Near Kilmarnock in Lancaster County, Virginia — The American South (Mid-Atlantic)
Ditchley and Cobbs
Cobbs Hall, near by, was acquired by Richard Lee, probably before 1651. A house was built there by Charles Lee in 1720; the present house is modern.
Erected 1930 by Conservation & Development Commission. (Marker Number J-88.)
Location. 37° 44.082′ N, 76° 21.756′ W. Marker is near Kilmarnock, Virginia, in Lancaster County. Marker is on Jessie Dupont Memorial Highway (Virginia Route 200) just south of Ditchley Road (County Route 607), on the right when traveling north. Touch for map. Marker is in this post office area: Kilmarnock VA 22482, United States of America. Touch for directions.
Other nearby markers. At least 8 other markers are within 4 miles of this marker, measured as the crow flies. Morattico Baptist Church (approx. 1.3 miles away); First American Woman Missionary to China (approx. 1.8 miles away); Kilmarnock (approx. 1.9 miles away); Jessie Ball duPont (approx. Hughlett Point Natural Area Preserve (approx. 2½ miles away); Dr. Morgan E. Norris (approx. 2.6 miles away); Shiloh School (approx. 2.9 miles away); White Marsh Church (approx. 3.6 miles away). Touch for a list and map of all markers in Kilmarnock.
More about this marker. Arnold’s 2007 Guidebook to Virginia Historical Markers, Third Edition lists this marker in Northumberland County. The county line meanders back and forth across Route 200 in this area but Google Earth puts the marker’s current location in Lancaster County. Ditchley itself, however, is in Northumberland County, as is Cobbs Hall.
Peter’s 1985 Guidebook, puts it in Lancaster County, but in town at Route 3, as do earlier guidebooks. At the marker’s original location Ditchley is about five miles northeast. At its current location Ditchley is just a little over 2 miles east. The location of Cobbs Hall is nearby, at the end of Route 690.
Regarding Ditchley and Cobbs. Entry for Ditchley in the 1915 book Historic Virginia Homes and Churches by Robert A. Lancaster, Jr. “Ditchley looks upon the Chesapeake Bay. About the year 1647 Colonel Richard Lee, the first of the famous Lee family in Virginia, settled on a plantation at Dividing Creek, Northumberland County, which he named Ditchley. He was succeeded there by his seventh son Hancock Lee (1653–1709), a prominent man in his day, whose first wife was Mary, daughter of the Honorable William Kendall, of ‘the Eastern Shore,’ and his second, Elizabeth, daughter of the ‘converted’ Puritan, Isaac Allerton II, and granddaughter of those stern New England worthies the first Isaac Allerton and ‘Elder’ William Brewster. Hancock Lee was buried at Ditchley, where his tomb may still be seen.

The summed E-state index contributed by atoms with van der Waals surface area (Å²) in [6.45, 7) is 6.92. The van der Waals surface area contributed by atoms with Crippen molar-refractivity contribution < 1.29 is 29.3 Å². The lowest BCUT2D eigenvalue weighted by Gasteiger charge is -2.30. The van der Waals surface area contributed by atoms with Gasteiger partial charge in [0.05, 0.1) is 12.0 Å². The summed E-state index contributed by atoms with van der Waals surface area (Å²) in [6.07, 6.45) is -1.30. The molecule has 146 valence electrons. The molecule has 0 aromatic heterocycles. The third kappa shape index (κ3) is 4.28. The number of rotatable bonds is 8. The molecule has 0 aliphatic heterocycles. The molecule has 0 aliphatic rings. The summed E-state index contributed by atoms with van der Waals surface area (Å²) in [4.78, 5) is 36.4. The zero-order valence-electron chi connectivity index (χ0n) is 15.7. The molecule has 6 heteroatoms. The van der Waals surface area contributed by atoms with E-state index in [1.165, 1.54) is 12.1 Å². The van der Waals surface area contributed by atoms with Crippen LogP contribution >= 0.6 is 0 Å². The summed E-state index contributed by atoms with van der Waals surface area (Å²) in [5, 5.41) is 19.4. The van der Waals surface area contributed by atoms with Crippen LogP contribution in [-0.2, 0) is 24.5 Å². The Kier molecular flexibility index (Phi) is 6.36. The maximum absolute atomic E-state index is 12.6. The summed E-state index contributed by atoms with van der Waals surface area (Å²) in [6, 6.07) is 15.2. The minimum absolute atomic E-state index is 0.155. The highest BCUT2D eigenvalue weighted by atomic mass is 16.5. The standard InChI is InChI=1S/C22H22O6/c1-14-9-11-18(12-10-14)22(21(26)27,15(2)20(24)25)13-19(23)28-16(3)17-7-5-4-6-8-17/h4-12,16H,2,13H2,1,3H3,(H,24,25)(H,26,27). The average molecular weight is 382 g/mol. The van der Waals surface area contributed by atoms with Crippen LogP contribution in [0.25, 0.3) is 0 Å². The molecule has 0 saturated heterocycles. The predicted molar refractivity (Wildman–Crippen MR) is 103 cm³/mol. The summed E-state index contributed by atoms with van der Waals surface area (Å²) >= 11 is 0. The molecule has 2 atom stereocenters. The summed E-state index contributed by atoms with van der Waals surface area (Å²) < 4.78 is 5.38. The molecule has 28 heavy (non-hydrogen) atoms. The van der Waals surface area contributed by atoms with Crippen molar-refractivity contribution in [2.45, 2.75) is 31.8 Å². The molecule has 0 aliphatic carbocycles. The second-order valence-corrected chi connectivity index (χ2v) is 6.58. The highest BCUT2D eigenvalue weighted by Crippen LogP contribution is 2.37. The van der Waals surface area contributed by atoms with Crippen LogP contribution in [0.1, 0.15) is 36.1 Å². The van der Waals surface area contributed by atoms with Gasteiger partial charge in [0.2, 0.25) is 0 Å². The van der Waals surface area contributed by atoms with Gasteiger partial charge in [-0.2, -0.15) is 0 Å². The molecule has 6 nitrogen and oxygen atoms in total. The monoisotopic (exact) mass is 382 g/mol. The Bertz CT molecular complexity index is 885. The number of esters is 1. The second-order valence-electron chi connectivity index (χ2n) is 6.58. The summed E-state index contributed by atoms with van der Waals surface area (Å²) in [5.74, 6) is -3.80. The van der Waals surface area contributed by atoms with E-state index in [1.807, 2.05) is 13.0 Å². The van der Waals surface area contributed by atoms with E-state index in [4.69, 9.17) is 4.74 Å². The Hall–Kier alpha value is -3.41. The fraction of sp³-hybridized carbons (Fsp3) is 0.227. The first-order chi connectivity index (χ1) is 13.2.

“The original Ditchley house is said to have dated from
“Ditchley remained in the Lee family until 1789, when William Lee sold it to James Ball, Jr. (1718-1789), who had married said Lee’s aunt, Lettice Lee (1731-1811), and it has ever since been the property of the well-known family of Ball. A recent owner was Captain James F. Ball, a gallant officer in the Confederate Army.
“There is still in use at Wycomoco Church, Northumberland Parish, a communion cup bearing the inscription, ‘Ex Dono Hancock Lee to Ye Parish of Lee, 1711’.”
There is no entry for Cobbs Hall in Lancaster’s book.
Both Ditchley and Cobbs Hall are in the National Register of Historic Places but their nomination forms could not be found online at last check.
Also see . . . Historic American Buildings Survey entry for Ditchley. (Submitted on June 23, 2014, by Kevin W. of Stafford, Virginia.)
Categories. • Notable Places •
More. Search the internet for Ditchley and Cobbs.
Credits. This page was last revised on June 16, 2016. This page originally submitted on November 13, 2009, by J. J. Prats of Powell, Ohio. This page has been viewed 2,419 times since then and 37 times this year. Photos: 1, 2, 3. submitted on November 13, 2009, by J. J. Prats of Powell, Ohio.
Editor’s want-list for this marker. Current photos of Ditchley and the “modern” Cobbs Hall • Photo of Hancock Lee’s tomb • Links to and excerpts from National Register of Historic Places nomination forms • Can you help?